I often wonder why it is said that religion and politics are taboo topics and should not be discussed in the workplace (or anywhere "professional" or "polite"). One of the things I've noticed is the problem of the straw man argument. This is a logical fallacy where an argument is replaced by one which is more ridiculous so as to make it seem false. I have included here many such examples. This makes logical discussion impossible because the rebuttal given does not even address the argument proposed by the first person.
|I say...||Radical conservative thinks I'm saying...|
|Let's talk about gun control||Take away everyone's gun and don't let anyone own one.|
|Let's have a secular government||Kill Jesus and persecute all Christians.|
|Let gay people get married||All straight marriages are null and void. Force everyone to marry someone of the same sex. Teach all children that gay sex is the only way to go.|
|Let women decide what to do with their bodies||Murder all children under the age of 2|
|Obama actually accomplished quite a bit during his first term.||Worship Obama and make virgin sacrifices in his name. He is God Almighty.|
|Climate change is real||Every time you start your car, the whole world's temperature rises 50 degrees|
|Evolution is real||People mutate from monkeys during their lifetime.|
|I say...||Radical liberal thinks I'm saying...|
|Why is it the government's job to provide welfare?||Let the poor starve. Who cares if they have enough to eat?|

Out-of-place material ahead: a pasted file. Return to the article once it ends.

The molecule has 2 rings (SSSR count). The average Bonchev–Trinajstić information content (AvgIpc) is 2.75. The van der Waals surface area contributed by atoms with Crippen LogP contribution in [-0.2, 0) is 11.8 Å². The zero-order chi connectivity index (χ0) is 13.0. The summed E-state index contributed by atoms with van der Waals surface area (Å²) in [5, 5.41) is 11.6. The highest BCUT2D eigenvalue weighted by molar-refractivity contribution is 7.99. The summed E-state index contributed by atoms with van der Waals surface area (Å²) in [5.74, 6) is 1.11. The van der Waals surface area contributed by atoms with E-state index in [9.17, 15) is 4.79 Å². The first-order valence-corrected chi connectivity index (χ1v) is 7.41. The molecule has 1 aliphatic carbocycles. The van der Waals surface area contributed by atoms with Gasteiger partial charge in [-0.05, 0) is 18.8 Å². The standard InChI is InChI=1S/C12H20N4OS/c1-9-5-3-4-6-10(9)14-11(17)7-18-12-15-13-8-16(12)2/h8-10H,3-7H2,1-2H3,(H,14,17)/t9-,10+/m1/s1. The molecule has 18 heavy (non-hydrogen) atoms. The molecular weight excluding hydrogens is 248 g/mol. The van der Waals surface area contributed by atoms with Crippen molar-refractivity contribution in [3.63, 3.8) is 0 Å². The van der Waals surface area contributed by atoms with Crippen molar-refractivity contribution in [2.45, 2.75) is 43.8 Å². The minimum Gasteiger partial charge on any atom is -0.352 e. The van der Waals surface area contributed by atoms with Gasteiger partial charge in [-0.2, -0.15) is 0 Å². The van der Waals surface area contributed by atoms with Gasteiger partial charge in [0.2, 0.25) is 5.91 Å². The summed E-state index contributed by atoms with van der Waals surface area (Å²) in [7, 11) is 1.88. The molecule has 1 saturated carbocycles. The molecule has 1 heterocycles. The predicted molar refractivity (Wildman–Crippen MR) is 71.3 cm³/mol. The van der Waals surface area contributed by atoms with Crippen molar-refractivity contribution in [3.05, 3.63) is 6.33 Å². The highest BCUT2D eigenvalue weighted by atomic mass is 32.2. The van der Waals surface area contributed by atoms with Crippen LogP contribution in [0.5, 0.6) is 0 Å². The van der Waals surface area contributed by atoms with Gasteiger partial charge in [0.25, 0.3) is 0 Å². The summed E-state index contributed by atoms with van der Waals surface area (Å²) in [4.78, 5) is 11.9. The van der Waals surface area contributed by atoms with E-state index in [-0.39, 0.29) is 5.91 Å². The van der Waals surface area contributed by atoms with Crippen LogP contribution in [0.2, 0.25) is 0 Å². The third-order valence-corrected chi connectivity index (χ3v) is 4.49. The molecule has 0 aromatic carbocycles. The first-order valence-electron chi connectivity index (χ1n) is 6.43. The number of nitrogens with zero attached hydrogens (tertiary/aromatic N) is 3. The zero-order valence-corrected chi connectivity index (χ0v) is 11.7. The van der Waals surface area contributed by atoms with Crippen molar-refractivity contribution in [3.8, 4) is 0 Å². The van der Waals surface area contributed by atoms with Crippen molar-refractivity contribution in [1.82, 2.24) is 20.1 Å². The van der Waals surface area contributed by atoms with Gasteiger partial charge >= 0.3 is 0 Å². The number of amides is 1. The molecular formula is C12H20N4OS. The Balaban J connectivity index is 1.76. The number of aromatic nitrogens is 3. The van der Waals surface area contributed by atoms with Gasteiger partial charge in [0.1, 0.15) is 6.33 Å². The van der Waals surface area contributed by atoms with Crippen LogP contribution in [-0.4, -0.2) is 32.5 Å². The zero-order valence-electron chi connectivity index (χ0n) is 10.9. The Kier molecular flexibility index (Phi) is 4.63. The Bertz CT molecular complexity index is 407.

|Having low-wage jobs can be good for the economy.||Everyone should work for less than a dollar per hour.|
|People need to learn to accept responsibility for their own actions.||If you weren't born with a silver spoon in your mouth, you don't deserve a nice life.|
|Life is valuable and should be respected.||All contraceptive measures are evil and should be universally banned.|
|I don't think that bigger government is the answer to all of our problems.||Declare total anarchy and overthrow the government.|
I think that we'll have a much more respectable atmosphere in discussion these matters when we can at least agree on what is being discussed. This is why when I make an argument, I try to be as articulate as possible, saying precisely what I mean, and I assume that the other person is doing the same. I find that when people "read between the lines" and make assumptions about the other person's argument and attitude, there are higher rates of miscommunication and thus more contentious interaction.